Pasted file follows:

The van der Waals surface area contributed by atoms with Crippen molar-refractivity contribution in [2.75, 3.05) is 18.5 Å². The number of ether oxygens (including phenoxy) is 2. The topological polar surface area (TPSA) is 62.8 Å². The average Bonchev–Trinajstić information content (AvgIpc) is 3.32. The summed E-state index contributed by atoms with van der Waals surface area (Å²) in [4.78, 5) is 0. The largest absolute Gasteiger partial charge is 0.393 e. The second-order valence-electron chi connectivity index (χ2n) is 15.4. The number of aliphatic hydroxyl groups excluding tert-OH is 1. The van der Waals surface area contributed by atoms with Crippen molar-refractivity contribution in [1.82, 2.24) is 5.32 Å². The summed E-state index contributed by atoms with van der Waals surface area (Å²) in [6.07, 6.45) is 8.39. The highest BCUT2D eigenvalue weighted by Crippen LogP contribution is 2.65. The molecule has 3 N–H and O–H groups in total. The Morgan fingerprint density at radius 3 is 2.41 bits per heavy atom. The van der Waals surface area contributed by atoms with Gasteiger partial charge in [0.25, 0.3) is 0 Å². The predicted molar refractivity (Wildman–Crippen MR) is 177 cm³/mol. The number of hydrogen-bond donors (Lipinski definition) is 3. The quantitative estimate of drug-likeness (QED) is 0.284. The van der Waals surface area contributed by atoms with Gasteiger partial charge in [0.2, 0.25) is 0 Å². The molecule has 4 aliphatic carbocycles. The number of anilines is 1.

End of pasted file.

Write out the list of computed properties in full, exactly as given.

The van der Waals surface area contributed by atoms with Crippen molar-refractivity contribution in [2.75, 3.05) is 18.5 Å². The number of ether oxygens (including phenoxy) is 2. The topological polar surface area (TPSA) is 62.8 Å². The average Bonchev–Trinajstić information content (AvgIpc) is 3.32. The summed E-state index contributed by atoms with van der Waals surface area (Å²) in [4.78, 5) is 0. The largest absolute Gasteiger partial charge is 0.393 e. The second-order valence-electron chi connectivity index (χ2n) is 15.4. The number of aliphatic hydroxyl groups excluding tert-OH is 1. The van der Waals surface area contributed by atoms with Crippen molar-refractivity contribution in [1.82, 2.24) is 5.32 Å². The summed E-state index contributed by atoms with van der Waals surface area (Å²) in [6.07, 6.45) is 8.39. The highest BCUT2D eigenvalue weighted by Crippen LogP contribution is 2.65. The molecule has 3 N–H and O–H groups in total. The Morgan fingerprint density at radius 3 is 2.41 bits per heavy atom. The van der Waals surface area contributed by atoms with Gasteiger partial charge in [0.25, 0.3) is 0 Å². The predicted molar refractivity (Wildman–Crippen MR) is 177 cm³/mol. The number of hydrogen-bond donors (Lipinski definition) is 3. The quantitative estimate of drug-likeness (QED) is 0.284. The van der Waals surface area contributed by atoms with Gasteiger partial charge in [0.2, 0.25) is 0 Å². The molecule has 4 aliphatic carbocycles. The number of anilines is 1.